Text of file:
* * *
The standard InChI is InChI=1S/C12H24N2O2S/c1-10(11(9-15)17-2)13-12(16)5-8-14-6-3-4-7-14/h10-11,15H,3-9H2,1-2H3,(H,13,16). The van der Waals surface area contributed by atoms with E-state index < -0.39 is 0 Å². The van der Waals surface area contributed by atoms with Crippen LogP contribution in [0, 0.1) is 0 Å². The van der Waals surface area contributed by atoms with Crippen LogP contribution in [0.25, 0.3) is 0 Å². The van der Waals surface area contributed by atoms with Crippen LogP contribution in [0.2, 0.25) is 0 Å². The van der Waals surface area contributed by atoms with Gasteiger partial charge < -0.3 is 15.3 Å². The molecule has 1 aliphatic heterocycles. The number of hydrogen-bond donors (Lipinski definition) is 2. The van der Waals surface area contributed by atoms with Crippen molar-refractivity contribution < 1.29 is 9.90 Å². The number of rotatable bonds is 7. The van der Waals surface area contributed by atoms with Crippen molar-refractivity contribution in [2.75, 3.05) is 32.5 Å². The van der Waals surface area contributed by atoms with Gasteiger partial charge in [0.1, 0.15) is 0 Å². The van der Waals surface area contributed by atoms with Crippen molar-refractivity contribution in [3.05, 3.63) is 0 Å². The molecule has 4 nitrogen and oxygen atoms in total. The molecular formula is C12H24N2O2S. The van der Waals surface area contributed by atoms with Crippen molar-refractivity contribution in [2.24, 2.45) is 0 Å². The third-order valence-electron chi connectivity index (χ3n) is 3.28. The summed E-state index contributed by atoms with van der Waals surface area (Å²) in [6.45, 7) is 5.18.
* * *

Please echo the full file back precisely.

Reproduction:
The standard InChI is InChI=1S/C12H24N2O2S/c1-10(11(9-15)17-2)13-12(16)5-8-14-6-3-4-7-14/h10-11,15H,3-9H2,1-2H3,(H,13,16). The van der Waals surface area contributed by atoms with E-state index < -0.39 is 0 Å². The van der Waals surface area contributed by atoms with Crippen LogP contribution in [0, 0.1) is 0 Å². The van der Waals surface area contributed by atoms with Crippen LogP contribution in [0.25, 0.3) is 0 Å². The van der Waals surface area contributed by atoms with Crippen LogP contribution in [0.2, 0.25) is 0 Å². The van der Waals surface area contributed by atoms with Gasteiger partial charge < -0.3 is 15.3 Å². The molecule has 1 aliphatic heterocycles. The number of hydrogen-bond donors (Lipinski definition) is 2. The van der Waals surface area contributed by atoms with Crippen molar-refractivity contribution < 1.29 is 9.90 Å². The number of rotatable bonds is 7. The van der Waals surface area contributed by atoms with Crippen molar-refractivity contribution in [2.75, 3.05) is 32.5 Å². The van der Waals surface area contributed by atoms with Gasteiger partial charge in [0.1, 0.15) is 0 Å². The van der Waals surface area contributed by atoms with Crippen molar-refractivity contribution in [3.05, 3.63) is 0 Å². The molecule has 4 nitrogen and oxygen atoms in total. The molecular formula is C12H24N2O2S. The van der Waals surface area contributed by atoms with Crippen molar-refractivity contribution in [2.24, 2.45) is 0 Å². The third-order valence-electron chi connectivity index (χ3n) is 3.28. The summed E-state index contributed by atoms with van der Waals surface area (Å²) in [6.45, 7) is 5.18.